I do have lots to write about, both in full posts and in passing. I've been getting much more into listening to books/stories in podcast form. During the past few work days, I've been listening to The Leviathan Chronicles - I highly recommend it (there's a trailer on the site - at least go try that out!). If it were just a book, I'm not sure I'd be saying that, since the story is slower paced than I'd like and the mystery element not as interesting as it could be. However, the production is excellent. It's not an audio book - if I had to compare it to something, I'd say it's like a radio play. There's a full cast, enough sound effects to make you think you're listening to a TV show or something, and a narrator. It all sounds really, really good, and it's a joy to listen to. Even if the story continues to not grab me, I'll still listen to it. The only drawback, for me, was the size of the files - well, the first file, at least, since I never tried any of the others. With Podiobooks stuff, I usually download all the files and then listen to them in Windows Media Player - it's easy to tell where I've stopped for the day, and I don't have to pause my cataloging to click to the next file. Because the files are so big, I just listen to The Leviathan Chronicles directly on the site - not too big a deal, but the site's player doesn't tell you how many minutes or seconds into a chapter you are (or even how long a chapter is), so it's a little hard for me to stop in the middle of a chapter and start it up at the same spot the next day.

Well, moving on. I decided to go see a movie today - in particular, I saw The Ugly Truth. Happily, it cost me less than $3, because it failed on all levels. It was a romantic comedy that was neither romantic nor funny. I think there were a couple scenes that made me laugh, but I can't say what they were, since those scenes were so unforgettable that I can't remember them mere hours after seeing the movie. As far as the romance goes, it seems like the script writers decided that simply calling something romantic makes it romantic, which, unfortunately for them, isn't true. For instance, there's a bit near the end where the two main characters, Abby and Mike, suddenly succumb to the passion/lust that started to build between them during an earlier dancing scene - they start kissing in an elevator and probably would've torn each other's clothes off if they'd been somewhere more private. Later, Abby says something about this time in the elevator being incredibly romantic. Huh? Passionate, ok, lustful, yes, but romantic? Do the script writers even know what romance is?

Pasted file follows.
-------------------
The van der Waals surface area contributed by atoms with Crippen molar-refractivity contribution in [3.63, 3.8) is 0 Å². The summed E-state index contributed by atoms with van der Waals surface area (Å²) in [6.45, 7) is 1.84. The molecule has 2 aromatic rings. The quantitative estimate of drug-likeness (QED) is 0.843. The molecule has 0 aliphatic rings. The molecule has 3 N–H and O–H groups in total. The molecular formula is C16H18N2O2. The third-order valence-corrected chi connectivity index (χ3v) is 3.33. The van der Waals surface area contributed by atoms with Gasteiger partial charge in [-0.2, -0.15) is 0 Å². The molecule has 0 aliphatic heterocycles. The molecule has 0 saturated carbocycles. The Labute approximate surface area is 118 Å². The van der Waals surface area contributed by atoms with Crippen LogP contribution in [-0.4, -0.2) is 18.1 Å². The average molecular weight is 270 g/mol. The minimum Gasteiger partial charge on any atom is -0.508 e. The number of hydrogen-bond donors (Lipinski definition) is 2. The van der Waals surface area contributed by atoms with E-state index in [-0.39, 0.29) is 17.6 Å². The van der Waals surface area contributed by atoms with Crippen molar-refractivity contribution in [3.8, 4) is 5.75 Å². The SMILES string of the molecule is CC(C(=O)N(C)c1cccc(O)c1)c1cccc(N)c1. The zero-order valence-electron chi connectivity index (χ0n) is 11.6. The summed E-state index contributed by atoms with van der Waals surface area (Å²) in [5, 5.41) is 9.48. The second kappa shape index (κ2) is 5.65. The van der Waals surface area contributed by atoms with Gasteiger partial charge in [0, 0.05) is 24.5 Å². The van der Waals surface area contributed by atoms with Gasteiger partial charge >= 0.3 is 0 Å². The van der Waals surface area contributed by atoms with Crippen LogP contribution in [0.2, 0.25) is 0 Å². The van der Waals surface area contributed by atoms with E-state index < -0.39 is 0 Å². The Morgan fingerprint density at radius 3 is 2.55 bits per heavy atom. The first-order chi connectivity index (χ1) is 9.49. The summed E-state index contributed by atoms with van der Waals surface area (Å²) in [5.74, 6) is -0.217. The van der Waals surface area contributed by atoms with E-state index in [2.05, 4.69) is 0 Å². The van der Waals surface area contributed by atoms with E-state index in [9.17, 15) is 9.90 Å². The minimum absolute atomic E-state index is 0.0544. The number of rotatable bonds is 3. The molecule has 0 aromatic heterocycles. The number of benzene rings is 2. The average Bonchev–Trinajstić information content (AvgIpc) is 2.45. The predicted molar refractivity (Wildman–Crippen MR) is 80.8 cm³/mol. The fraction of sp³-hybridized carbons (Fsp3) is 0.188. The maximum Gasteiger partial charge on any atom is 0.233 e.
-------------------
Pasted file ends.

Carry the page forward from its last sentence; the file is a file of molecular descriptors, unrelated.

That's only one of my complaints about the movie, but I can't say I hated it as much as so many critics did. It just wasn't very good, and I'd probably be more upset about that if the movie ticket had cost me more and if there had been anything else I'd decided not to see so that I could see this instead. The nice thing about the movie theater here is that it's cheap. The not-so-nice thing is that they only show a handful of movies at a time. I've already seen the new Harry Potter movie and have no desire to watch stealth guinea pigs or whatever else is showing right now. I'm looking forward to The Time Traveler's Wife in a couple weeks, though.

That's it for now. Hopefully I'll get off my butt and finish a book or movie post sometime in the next few days.